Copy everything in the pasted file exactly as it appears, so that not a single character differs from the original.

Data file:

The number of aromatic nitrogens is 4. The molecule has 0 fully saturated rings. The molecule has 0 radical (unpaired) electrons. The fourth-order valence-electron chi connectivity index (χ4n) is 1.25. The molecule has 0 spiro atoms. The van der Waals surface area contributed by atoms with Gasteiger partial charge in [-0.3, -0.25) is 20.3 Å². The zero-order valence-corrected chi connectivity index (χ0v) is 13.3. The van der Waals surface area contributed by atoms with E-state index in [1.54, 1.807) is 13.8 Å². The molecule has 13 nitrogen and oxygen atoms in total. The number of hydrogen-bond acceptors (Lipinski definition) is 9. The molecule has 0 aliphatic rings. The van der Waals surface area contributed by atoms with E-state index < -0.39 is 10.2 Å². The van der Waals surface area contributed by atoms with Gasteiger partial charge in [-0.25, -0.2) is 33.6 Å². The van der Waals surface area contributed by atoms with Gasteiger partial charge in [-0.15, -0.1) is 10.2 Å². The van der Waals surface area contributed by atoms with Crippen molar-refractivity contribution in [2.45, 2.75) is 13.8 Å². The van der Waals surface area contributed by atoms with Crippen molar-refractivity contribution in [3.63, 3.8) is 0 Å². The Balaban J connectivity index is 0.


The number of aromatic nitrogens is 4. The molecule has 0 fully saturated rings. The molecule has 0 radical (unpaired) electrons. The fourth-order valence-electron chi connectivity index (χ4n) is 1.25. The molecule has 0 spiro atoms. The van der Waals surface area contributed by atoms with Gasteiger partial charge in [-0.3, -0.25) is 20.3 Å². The zero-order valence-corrected chi connectivity index (χ0v) is 13.3. The van der Waals surface area contributed by atoms with E-state index in [1.54, 1.807) is 13.8 Å². The molecule has 13 nitrogen and oxygen atoms in total. The number of hydrogen-bond acceptors (Lipinski definition) is 9. The molecule has 0 aliphatic rings. The van der Waals surface area contributed by atoms with E-state index < -0.39 is 10.2 Å². The van der Waals surface area contributed by atoms with Gasteiger partial charge in [-0.25, -0.2) is 33.6 Å². The van der Waals surface area contributed by atoms with Gasteiger partial charge in [-0.15, -0.1) is 10.2 Å². The van der Waals surface area contributed by atoms with Crippen molar-refractivity contribution in [2.45, 2.75) is 13.8 Å². The van der Waals surface area contributed by atoms with Crippen molar-refractivity contribution in [3.63, 3.8) is 0 Å². The Balaban J connectivity index is 0.